Tuesday, March 24, 2015

A Prosecutor Apologizes

Thirty years ago, prosecutor Marty Stroud helped put Glenn Ford on death row. When Ford was exonerated, thanks to the work of cold case detectives, Stroud did not try to defend his actions or find some excuse for still deeming Ford guilty. Instead he penned this remarkable apology. Excerpts:
At the time this case was tried there was evidence that would have cleared Glenn Ford. The easy and convenient argument is that the prosecutors did not know of such evidence, thus they were absolved of any responsibility for the wrongful conviction.

I can take no comfort in such an argument. As a prosecutor and officer of the court, I had the duty to prosecute fairly. Part of my duty was to disclose promptly any exculpatory evidence relating to trial and penalty issues of which I was made aware. My fault was that I was too passive. I did not consider the rumors about the involvement of parties other than Mr. Ford to be credible. . . .

Had I been more inquisitive, perhaps the evidence would have come to light years ago. But I wasn't, and my inaction contributed to the miscarriage of justice in this matter.
My mindset was wrong and blinded me to my purpose of seeking justice, rather than obtaining a conviction of a person who I believed to be guilty. I did not hide evidence, I simply did not seriously consider that sufficient information may have been out there that could have led to a different conclusion. And that omission is on me. . . .

I also participated in placing before the jury dubious testimony from a forensic pathologist that the shooter had to be left handed, even though there was no eye witness to the murder. And yes, Glenn Ford was left handed.

All too late, I learned that the testimony was pure junk science at its evil worst.

In 1984, I was 33 years old. I was arrogant, judgmental, narcissistic and very full of myself. I was not as interested in justice as I was in winning. . . .

I apologize to Glenn Ford for all the misery I have caused him and his family. I apologize to the family of Mr. Rozeman for giving them the false hope of some closure. I apologize to the members of the jury for not having all of the story that should have been disclosed to them. I apologize to the court in not having been more diligent in my duty to ensure that proper disclosures of any exculpatory evidence had been provided to the defense.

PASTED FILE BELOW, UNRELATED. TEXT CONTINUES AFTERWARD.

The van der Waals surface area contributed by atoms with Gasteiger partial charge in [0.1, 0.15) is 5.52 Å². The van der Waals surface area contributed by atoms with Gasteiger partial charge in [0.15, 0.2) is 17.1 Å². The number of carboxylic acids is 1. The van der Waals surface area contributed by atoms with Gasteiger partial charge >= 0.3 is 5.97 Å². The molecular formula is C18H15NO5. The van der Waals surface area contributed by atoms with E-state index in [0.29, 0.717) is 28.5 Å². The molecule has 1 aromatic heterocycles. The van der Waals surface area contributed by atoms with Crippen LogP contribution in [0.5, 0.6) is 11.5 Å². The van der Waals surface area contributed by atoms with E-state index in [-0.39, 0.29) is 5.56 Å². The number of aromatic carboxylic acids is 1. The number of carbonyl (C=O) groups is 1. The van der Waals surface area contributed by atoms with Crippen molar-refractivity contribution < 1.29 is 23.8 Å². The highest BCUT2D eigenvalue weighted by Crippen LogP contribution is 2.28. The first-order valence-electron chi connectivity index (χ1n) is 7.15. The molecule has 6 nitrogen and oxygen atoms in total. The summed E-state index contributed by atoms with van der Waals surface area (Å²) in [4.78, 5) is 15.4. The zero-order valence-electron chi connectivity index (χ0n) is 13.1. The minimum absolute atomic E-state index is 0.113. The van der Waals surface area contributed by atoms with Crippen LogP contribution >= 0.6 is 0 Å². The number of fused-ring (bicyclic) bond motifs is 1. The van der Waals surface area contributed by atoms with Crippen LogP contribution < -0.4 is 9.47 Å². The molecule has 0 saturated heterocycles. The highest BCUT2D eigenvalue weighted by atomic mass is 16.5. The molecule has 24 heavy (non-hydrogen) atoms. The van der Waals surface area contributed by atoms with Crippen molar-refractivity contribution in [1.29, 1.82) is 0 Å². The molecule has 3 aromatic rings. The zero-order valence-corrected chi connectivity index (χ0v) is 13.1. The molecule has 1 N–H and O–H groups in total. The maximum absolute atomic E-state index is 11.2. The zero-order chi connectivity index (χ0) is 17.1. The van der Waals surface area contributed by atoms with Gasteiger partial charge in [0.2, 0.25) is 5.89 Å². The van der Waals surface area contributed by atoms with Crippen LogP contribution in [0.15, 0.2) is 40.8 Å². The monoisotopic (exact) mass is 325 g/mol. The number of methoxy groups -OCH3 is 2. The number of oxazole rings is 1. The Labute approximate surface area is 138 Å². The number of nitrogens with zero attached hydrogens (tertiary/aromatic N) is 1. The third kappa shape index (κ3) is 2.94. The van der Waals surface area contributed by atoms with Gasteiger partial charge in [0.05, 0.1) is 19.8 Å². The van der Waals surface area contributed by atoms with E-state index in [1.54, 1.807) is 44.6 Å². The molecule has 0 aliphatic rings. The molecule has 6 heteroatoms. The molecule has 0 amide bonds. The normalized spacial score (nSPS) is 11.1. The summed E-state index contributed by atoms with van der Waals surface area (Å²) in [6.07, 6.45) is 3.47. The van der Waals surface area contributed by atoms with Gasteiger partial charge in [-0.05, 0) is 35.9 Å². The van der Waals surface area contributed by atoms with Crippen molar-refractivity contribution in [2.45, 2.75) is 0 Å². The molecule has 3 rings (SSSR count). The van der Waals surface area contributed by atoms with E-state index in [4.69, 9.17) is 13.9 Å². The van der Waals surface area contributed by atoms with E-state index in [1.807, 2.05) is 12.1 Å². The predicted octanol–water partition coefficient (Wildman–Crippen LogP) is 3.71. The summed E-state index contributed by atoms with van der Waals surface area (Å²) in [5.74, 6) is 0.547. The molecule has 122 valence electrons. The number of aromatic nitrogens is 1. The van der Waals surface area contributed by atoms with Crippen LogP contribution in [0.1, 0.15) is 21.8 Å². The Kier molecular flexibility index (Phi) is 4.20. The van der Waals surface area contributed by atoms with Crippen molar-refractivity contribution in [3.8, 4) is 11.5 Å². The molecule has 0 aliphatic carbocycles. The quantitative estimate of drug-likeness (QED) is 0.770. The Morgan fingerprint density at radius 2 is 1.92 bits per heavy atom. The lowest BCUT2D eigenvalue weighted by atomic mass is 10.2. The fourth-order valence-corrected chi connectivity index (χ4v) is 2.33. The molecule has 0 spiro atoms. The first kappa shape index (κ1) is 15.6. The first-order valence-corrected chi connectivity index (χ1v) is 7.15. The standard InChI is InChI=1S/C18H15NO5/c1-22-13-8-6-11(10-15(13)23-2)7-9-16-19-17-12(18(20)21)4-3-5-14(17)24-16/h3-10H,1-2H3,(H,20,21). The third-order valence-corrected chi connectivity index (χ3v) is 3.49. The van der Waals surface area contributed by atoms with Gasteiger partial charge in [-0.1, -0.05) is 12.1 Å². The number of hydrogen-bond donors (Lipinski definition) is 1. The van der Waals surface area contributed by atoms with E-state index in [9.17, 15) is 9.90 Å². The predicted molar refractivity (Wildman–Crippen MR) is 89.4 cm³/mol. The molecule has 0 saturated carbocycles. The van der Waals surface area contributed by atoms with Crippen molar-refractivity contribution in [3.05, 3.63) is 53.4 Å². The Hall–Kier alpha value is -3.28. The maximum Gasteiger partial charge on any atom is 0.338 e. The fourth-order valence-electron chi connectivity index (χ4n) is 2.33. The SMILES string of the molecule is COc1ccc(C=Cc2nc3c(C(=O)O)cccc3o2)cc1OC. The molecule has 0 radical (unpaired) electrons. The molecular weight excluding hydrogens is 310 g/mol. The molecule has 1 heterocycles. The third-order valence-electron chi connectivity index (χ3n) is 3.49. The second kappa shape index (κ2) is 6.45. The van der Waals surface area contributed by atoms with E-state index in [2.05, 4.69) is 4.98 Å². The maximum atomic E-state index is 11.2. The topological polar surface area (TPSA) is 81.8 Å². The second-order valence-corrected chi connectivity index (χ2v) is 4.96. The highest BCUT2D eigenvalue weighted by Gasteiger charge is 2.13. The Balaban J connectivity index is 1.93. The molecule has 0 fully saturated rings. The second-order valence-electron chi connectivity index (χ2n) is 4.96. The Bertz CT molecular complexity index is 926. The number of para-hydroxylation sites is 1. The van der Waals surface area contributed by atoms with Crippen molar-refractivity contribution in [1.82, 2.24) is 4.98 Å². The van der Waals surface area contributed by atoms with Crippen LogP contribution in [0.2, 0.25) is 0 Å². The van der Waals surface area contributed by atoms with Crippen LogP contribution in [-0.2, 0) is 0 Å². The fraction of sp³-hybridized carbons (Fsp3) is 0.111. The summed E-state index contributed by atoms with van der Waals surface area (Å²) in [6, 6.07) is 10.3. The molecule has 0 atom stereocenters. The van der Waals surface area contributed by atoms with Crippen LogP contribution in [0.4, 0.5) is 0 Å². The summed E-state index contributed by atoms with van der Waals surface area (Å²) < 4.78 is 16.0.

What's more, that experience and others have turned Stroud against the death penalty:
This case is another example of the arbitrariness of the death penalty. I now realize, all too painfully, that as a young 33-year-old prosecutor, I was not capable of making a decision that could have led to the killing of another human being.

No one should be given the ability to impose a sentence of death in any criminal proceeding. We are simply incapable of devising a system that can fairly and impartially impose a sentence of death because we are all fallible human beings.

The clear reality is that the death penalty is an anathema to any society that purports to call itself civilized. It is an abomination that continues to scar the fibers of this society and it will continue to do so until this barbaric penalty is outlawed. Until then, we will live in a land that condones state assisted revenge and that is not justice in any form or fashion.
Stroud concludes:
I end with the hope that providence will have more mercy for me than I showed Glenn Ford. But, I am also sobered by the realization that I certainly am not deserving of it.
But maybe he is wrong about that.

1 comment:

David said...

Thank you for posting this. It gives some hope that the best of our common, public tradition is not in complete ruin.